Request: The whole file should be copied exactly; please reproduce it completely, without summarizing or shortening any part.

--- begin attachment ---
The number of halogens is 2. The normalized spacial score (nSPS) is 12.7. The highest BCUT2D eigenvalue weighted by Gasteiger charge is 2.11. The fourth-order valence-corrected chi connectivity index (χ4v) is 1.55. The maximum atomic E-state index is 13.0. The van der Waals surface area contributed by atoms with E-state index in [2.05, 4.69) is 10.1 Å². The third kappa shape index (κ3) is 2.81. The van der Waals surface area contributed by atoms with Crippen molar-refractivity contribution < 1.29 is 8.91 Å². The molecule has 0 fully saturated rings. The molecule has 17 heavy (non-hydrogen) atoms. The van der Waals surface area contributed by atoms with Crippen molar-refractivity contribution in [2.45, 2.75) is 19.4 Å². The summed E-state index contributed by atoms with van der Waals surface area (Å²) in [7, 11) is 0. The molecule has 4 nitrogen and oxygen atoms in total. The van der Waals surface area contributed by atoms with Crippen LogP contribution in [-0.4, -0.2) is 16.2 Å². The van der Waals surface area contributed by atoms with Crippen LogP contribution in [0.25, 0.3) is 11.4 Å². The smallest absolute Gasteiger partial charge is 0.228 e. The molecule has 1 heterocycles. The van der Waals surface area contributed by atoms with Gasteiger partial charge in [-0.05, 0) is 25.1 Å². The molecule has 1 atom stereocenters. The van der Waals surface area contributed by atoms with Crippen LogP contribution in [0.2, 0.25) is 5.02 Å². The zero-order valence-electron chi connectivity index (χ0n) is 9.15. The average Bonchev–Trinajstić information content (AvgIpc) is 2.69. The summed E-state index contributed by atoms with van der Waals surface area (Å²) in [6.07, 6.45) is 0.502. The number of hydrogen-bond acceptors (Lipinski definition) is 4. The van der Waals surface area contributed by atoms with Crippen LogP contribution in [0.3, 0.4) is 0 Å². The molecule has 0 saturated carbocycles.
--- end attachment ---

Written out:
The number of halogens is 2. The normalized spacial score (nSPS) is 12.7. The highest BCUT2D eigenvalue weighted by Gasteiger charge is 2.11. The fourth-order valence-corrected chi connectivity index (χ4v) is 1.55. The maximum atomic E-state index is 13.0. The van der Waals surface area contributed by atoms with E-state index in [2.05, 4.69) is 10.1 Å². The third kappa shape index (κ3) is 2.81. The van der Waals surface area contributed by atoms with Crippen molar-refractivity contribution < 1.29 is 8.91 Å². The molecule has 0 fully saturated rings. The molecule has 17 heavy (non-hydrogen) atoms. The van der Waals surface area contributed by atoms with Crippen molar-refractivity contribution in [2.45, 2.75) is 19.4 Å². The summed E-state index contributed by atoms with van der Waals surface area (Å²) in [7, 11) is 0. The molecule has 4 nitrogen and oxygen atoms in total. The van der Waals surface area contributed by atoms with Crippen LogP contribution in [-0.4, -0.2) is 16.2 Å². The van der Waals surface area contributed by atoms with Crippen LogP contribution in [0.25, 0.3) is 11.4 Å². The smallest absolute Gasteiger partial charge is 0.228 e. The molecule has 1 heterocycles. The van der Waals surface area contributed by atoms with Gasteiger partial charge in [-0.05, 0) is 25.1 Å². The molecule has 1 atom stereocenters. The van der Waals surface area contributed by atoms with Crippen LogP contribution in [0.2, 0.25) is 5.02 Å². The zero-order valence-electron chi connectivity index (χ0n) is 9.15. The average Bonchev–Trinajstić information content (AvgIpc) is 2.69. The summed E-state index contributed by atoms with van der Waals surface area (Å²) in [6.07, 6.45) is 0.502. The number of hydrogen-bond acceptors (Lipinski definition) is 4. The van der Waals surface area contributed by atoms with Crippen LogP contribution in [0.3, 0.4) is 0 Å². The molecule has 0 saturated carbocycles.